What' s more, few rumors in the industry have been as evergreen as Verizon Wireless getting the iPhone within the next year, whatever the year, since the expiration of AT&T's exclusive agreement with Apple is still a matter of conjecture. The Verizon iPhone rumors have kicked up again lately, with speculation the fabled pairing will finally appear this fall.
But at a JP Morgan technology conference today, Ralph de la Vega, president and CEO of AT&T's Mobility and Consumer Markets division, expressed confidence that the iPhone becoming available from other carriers wouldn't lead to an exodus of iPhone customers to rival operators.
That's because 80% of AT&T customers are either on family-calling plans or business-discount plans that people are reluctant to pull away from, he said. So the loss of exclusivity wouldn't necessarily be the severe blow to AT&T that some have predicted. AT&T also reported its lowest overall churn rate ever of 1.3% in the first quarter, not much higher than Verizon's 1.07%.
But de la Vega may be underestimating the frustration of iPhone users with the carrier's much-publicized problems providing reliable service to the devices. My perspective may be skewed by being in New York -- where AT&T has faced particular service hurdles because of the high concentration of iPhone users -- but the chance to switch to Verizon seems like an opportunity many iPhone owners would jump at regardless of their current plan.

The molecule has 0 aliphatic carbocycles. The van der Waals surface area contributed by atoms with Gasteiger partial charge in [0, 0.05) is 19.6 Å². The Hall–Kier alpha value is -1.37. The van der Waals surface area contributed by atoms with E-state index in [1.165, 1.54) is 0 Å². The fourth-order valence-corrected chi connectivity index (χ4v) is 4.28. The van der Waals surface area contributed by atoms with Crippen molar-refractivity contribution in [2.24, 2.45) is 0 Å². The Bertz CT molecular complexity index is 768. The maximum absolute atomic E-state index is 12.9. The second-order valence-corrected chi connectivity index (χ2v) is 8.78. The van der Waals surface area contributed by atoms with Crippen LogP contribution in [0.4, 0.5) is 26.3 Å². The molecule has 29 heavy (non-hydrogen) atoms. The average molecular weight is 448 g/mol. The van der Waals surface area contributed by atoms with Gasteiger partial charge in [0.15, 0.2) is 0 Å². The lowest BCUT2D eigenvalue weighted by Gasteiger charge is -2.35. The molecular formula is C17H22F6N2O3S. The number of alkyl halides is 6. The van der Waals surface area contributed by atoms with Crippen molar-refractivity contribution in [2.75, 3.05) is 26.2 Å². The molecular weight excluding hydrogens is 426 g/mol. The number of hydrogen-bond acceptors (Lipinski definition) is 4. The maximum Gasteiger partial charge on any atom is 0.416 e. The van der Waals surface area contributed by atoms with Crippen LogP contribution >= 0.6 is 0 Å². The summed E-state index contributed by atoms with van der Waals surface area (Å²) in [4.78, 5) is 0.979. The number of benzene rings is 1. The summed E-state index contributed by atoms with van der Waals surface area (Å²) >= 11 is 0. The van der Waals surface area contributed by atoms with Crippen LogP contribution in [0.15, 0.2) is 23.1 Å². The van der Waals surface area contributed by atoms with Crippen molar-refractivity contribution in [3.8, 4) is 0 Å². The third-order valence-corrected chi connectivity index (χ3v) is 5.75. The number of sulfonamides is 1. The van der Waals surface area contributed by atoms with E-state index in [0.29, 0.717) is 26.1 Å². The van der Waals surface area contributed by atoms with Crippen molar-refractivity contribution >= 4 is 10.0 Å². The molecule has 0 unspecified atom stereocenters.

A study released earlier this month by market research firm ChangeWave found only 23% of AT&T users described themselves as "very satisfied" compared to 49% for Verizon, based on a survey of 4,040 consumers. Among the four major U.S. carriers, AT&T also had the highest dropped-call rate over the prior 90 days, at 4.5%.
While the survey didn't indicate what proportion of AT&T customers would switch to a Verizon iPhone, it found more than half of existing Verizon subscribers would likely move to an Apple handset. The report concluded that a Verizon iPhone would have a "profound and likely transformational impact on the industry" because of pent-up demand from non-AT&T customers.
Upgrading its network quickly is the best defense AT&T has against losing customers to a potential Verizon iPhone. To that end, de la Vega said Wednesday that service is improving in New York since the carrier undertook steps to bolster operations there late last year, but he said he was still "disappointed" at the lack of progress in San Francisco -- the other iPhone-centric city that's been the source of frequent complaints about spotty service.
Of course, the best solution of all for AT&T would be to extend its exclusive arrangement for the iPhone well into the future. But if Apple decides not to renew the current deal, would you dump AT&T for Verizon or another carrier to power your iPhone?